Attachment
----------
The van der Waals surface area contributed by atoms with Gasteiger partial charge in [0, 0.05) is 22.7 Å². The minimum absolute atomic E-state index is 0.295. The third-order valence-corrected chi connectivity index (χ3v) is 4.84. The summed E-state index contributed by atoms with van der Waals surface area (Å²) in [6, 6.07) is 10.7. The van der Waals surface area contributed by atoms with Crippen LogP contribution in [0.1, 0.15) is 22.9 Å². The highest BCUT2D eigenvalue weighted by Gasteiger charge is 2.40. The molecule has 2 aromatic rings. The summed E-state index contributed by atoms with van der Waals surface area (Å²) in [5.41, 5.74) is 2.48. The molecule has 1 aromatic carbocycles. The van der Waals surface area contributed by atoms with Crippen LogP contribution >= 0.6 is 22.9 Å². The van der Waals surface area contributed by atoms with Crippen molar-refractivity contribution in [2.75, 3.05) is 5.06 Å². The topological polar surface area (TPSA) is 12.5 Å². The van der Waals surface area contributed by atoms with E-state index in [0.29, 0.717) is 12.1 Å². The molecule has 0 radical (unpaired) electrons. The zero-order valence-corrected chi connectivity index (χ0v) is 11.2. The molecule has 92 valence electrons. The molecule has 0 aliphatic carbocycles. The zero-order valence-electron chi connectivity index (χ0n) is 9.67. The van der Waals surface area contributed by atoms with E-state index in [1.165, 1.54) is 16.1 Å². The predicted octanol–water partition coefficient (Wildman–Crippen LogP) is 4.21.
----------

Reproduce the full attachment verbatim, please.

The van der Waals surface area contributed by atoms with Gasteiger partial charge in [0, 0.05) is 22.7 Å². The minimum absolute atomic E-state index is 0.295. The third-order valence-corrected chi connectivity index (χ3v) is 4.84. The summed E-state index contributed by atoms with van der Waals surface area (Å²) in [6, 6.07) is 10.7. The van der Waals surface area contributed by atoms with Crippen LogP contribution in [0.1, 0.15) is 22.9 Å². The highest BCUT2D eigenvalue weighted by Gasteiger charge is 2.40. The molecule has 2 aromatic rings. The summed E-state index contributed by atoms with van der Waals surface area (Å²) in [5.41, 5.74) is 2.48. The molecule has 1 aromatic carbocycles. The van der Waals surface area contributed by atoms with Crippen LogP contribution >= 0.6 is 22.9 Å². The van der Waals surface area contributed by atoms with Crippen molar-refractivity contribution in [2.75, 3.05) is 5.06 Å². The topological polar surface area (TPSA) is 12.5 Å². The van der Waals surface area contributed by atoms with E-state index in [0.29, 0.717) is 12.1 Å². The molecule has 0 radical (unpaired) electrons. The zero-order valence-corrected chi connectivity index (χ0v) is 11.2. The molecule has 92 valence electrons. The molecule has 0 aliphatic carbocycles. The zero-order valence-electron chi connectivity index (χ0n) is 9.67. The van der Waals surface area contributed by atoms with E-state index in [1.165, 1.54) is 16.1 Å². The predicted octanol–water partition coefficient (Wildman–Crippen LogP) is 4.21.